Dolan St. Clair Inc.
It's hard to admit that your work life is out of control. I loved my job at Nike, but it was all-consuming. I had no life. My housekeeper was spending more time at my house than I was. I reached a point where I could not remember the last time I had slept in my own bed. I love summers in Oregon, but I was never there long enough to enjoy one. But the real indicator that my life was out of whack came when I got a call from my brother, Brendan. He'd been trying to reach me for several weeks. I was always too "busy" to call him back. When we finally connected, he told me that he'd had to do a Lexis-Nexis search on me to figure out where I was that week. I was being Lexis-Nexised by my own brother! That really made me stop and think.
Six months later, I took a sabbatical — to my backyard. My goal? Not to leave the state of Oregon for two months. There were days when I didn't even leave my house. I hoped I could restructure my job at Nike so that I could have a life outside of the company. But although I knew I wanted to do less, I couldn't pass up the interesting projects that kept coming across my desk. I realized that a corporation as large as Nike has an "all or nothing at all" environment. To achieve balance in my life, I needed to create more variety. So I quit. Instead of having one big job, I now divide my work time into thirds: business consulting, public service, and creative projects.
You don't have to sit on top of a mountain to discover what's right for you. You always know in your heart what you need to do. But you do have to ask yourself if you're willing to make choices. Put yourself in a position where you're making choices about your life, rather than letting other people make those choices for you. That's what balance is all about.
Liz Dolan (firstname.lastname@example.org) left a very big job — as vice president of global marketing at Nike — to take on three small jobs. Dolan St. Clair is a marketing company that works with no more than three clients at any one time. Dolan is also on the board of governors of the Boys & Girls Clubs of America. with her four sisters, and in conjunction with WNYC (the largest U.S. public-radio station), she has developed a pilot for a talk-radio program called "Satellite Sisters."
Director of the Leadership Program and of the Work/Life Integration Project
The Wharton School
University of Pennsylvania
Last year, I was doing some work with a large bank. The people there told me a story that astounded me: After 7 p.m., people would open the door to their office, drape a spare jacket on the back of their chair, lay a set of glasses down on some reading material on their desk — and then go home for the night. The point of this elaborate gesture was to create the illusion that they were just out grabbing dinner and would be returning to burn the midnight oil.
This type of thing happens all the time. A lot of us accept the pressure to demonstrate that kind of commitment to work. I call this "the face-time mentality": Commitment equals time spent in the office. That attitude, which comes from a fear of being replaced, is starting to change as companies implement flextime and paternity-leave programs. But often those measures fall short of solving the real problem. In fact, I suspect that some of these programs are simply efforts by companies to get themselves on the "100 best companies to work for" lists.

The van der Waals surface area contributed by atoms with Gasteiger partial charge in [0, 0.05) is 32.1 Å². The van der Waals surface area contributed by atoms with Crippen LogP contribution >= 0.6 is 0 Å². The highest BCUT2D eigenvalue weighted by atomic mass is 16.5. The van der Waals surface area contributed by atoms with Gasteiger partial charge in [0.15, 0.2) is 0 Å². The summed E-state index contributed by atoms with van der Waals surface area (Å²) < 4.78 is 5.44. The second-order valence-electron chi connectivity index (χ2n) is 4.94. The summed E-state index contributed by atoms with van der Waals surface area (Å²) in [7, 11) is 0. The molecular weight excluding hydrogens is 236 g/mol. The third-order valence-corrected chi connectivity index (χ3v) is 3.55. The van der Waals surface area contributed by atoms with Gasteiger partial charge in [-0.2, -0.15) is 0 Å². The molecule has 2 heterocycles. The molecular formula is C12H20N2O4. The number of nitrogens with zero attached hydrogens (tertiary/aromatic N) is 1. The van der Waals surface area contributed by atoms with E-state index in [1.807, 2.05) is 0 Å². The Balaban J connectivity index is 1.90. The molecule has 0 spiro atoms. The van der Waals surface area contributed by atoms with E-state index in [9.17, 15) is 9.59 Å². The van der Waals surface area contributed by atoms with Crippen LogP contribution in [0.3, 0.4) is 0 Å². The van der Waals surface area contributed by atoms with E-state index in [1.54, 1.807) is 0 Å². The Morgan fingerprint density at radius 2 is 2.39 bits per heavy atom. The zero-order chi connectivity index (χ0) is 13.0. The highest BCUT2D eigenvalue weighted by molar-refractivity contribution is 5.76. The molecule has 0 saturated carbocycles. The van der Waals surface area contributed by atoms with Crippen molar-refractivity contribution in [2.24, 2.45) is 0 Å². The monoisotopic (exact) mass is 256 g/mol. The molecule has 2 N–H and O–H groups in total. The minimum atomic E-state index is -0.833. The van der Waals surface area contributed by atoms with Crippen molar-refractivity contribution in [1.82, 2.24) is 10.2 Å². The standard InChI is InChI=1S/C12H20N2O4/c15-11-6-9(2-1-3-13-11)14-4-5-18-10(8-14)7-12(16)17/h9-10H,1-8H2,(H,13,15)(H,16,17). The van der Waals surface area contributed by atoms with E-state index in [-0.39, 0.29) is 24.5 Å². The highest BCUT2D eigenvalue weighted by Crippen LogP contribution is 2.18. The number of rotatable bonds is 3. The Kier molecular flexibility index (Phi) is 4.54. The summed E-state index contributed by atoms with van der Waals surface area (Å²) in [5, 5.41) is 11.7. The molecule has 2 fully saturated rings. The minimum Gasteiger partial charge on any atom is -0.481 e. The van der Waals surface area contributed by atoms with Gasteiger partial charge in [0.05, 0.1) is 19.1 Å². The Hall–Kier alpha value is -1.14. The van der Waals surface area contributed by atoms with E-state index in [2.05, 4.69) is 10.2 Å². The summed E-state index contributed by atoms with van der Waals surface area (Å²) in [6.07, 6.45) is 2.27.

There is something you can do as a leader: Sit down with someone you work with and ask him or her some simple questions. What do you really care about? What are you most interested in? What do you do in your free time? If you ask these questions with a full heart and an open mind, you can establish a level of trust that benefits your company while also encouraging your employees to find balance in their lives.
Stew Friedman (email@example.com) initiated and now directs the Wharton Work/Life Integration Project. The project is an academic-business partnership dedicated to developing leadership through both "action research" and education.
Vice President and Director of New Business Development
I can tell that I've hit the wall at work, and that I need to recalibrate my life, when I can no longer empathize with others, when I'm focused only on results, when I ignore other people's goals, and when I become frustrated with life's interruptions. Or when my daughter has to tell me, "It'll be all right, Kirby."
To reorient my life, I take several important steps: Every day, I do something that's totally for myself. I constantly look for ways to simplify my life. And when I start to run out of creative juices, I avoid the temptation to work harder. Instead, I do something recreational, like gardening.
As a leader, I find that the best thing I can do for people who work with me is to ask them what's important to them — and then to give them permission to get away from work so that they can do it. I remember when one man who worked with me began to go overboard. I knew that he was working too hard and that he had no life outside of Intel. At the same time, his work had stopped being useful. He'd left all his objectivity behind; everything became too intense and too immediate. So I told him that he needed to get a life. He looked at me as if I were joking. But when I reviewed his work with him, he began to see my point. Eventually he got a life, and now he's one of the best analysts in the organization.
Kirby Dyess joined Intel (www.intel.com) in 1979 as a manager in its human-resources department. Earlier, in 1968, she had been the first woman to graduate with a degree in physics from the University of Idaho.
A version of this article appeared in the Feb/March 1999 issue of Fast Company magazine.